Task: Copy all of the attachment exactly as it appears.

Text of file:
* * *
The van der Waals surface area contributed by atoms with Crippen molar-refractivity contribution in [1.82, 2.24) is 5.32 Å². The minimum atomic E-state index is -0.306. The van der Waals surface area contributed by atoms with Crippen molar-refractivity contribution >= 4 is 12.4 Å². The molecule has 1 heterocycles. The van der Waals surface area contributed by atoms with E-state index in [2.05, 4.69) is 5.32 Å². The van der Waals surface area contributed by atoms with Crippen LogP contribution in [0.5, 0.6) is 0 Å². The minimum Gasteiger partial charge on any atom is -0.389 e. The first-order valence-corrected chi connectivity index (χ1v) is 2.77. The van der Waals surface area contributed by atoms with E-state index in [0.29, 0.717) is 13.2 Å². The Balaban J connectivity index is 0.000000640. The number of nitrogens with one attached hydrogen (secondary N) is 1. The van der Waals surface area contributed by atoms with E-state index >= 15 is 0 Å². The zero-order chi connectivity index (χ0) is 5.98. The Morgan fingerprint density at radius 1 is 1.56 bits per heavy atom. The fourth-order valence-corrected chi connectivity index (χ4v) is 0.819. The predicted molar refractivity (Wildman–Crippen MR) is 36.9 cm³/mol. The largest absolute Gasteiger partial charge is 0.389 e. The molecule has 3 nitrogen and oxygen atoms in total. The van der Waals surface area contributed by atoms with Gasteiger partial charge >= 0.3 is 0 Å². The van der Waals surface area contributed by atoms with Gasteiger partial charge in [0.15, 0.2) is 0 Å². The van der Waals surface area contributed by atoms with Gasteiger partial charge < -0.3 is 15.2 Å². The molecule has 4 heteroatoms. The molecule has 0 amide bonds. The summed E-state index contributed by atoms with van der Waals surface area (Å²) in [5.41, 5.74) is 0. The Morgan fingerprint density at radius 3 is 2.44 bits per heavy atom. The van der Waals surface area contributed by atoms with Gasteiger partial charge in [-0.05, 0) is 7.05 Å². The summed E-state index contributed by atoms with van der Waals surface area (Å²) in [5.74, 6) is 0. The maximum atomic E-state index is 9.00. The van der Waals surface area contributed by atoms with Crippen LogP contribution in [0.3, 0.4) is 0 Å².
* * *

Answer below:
The van der Waals surface area contributed by atoms with Crippen molar-refractivity contribution in [1.82, 2.24) is 5.32 Å². The minimum atomic E-state index is -0.306. The van der Waals surface area contributed by atoms with Crippen molar-refractivity contribution >= 4 is 12.4 Å². The molecule has 1 heterocycles. The van der Waals surface area contributed by atoms with E-state index in [2.05, 4.69) is 5.32 Å². The van der Waals surface area contributed by atoms with Crippen LogP contribution in [0.5, 0.6) is 0 Å². The minimum Gasteiger partial charge on any atom is -0.389 e. The first-order valence-corrected chi connectivity index (χ1v) is 2.77. The van der Waals surface area contributed by atoms with E-state index in [0.29, 0.717) is 13.2 Å². The Balaban J connectivity index is 0.000000640. The number of nitrogens with one attached hydrogen (secondary N) is 1. The van der Waals surface area contributed by atoms with E-state index >= 15 is 0 Å². The zero-order chi connectivity index (χ0) is 5.98. The Morgan fingerprint density at radius 1 is 1.56 bits per heavy atom. The fourth-order valence-corrected chi connectivity index (χ4v) is 0.819. The predicted molar refractivity (Wildman–Crippen MR) is 36.9 cm³/mol. The largest absolute Gasteiger partial charge is 0.389 e. The molecule has 3 nitrogen and oxygen atoms in total. The van der Waals surface area contributed by atoms with Gasteiger partial charge >= 0.3 is 0 Å². The van der Waals surface area contributed by atoms with Gasteiger partial charge in [0.15, 0.2) is 0 Å². The van der Waals surface area contributed by atoms with Gasteiger partial charge < -0.3 is 15.2 Å². The molecule has 4 heteroatoms. The molecule has 0 amide bonds. The summed E-state index contributed by atoms with van der Waals surface area (Å²) in [5.41, 5.74) is 0. The Morgan fingerprint density at radius 3 is 2.44 bits per heavy atom. The van der Waals surface area contributed by atoms with Gasteiger partial charge in [-0.05, 0) is 7.05 Å². The summed E-state index contributed by atoms with van der Waals surface area (Å²) in [5.74, 6) is 0. The maximum atomic E-state index is 9.00. The van der Waals surface area contributed by atoms with Crippen LogP contribution in [0.3, 0.4) is 0 Å².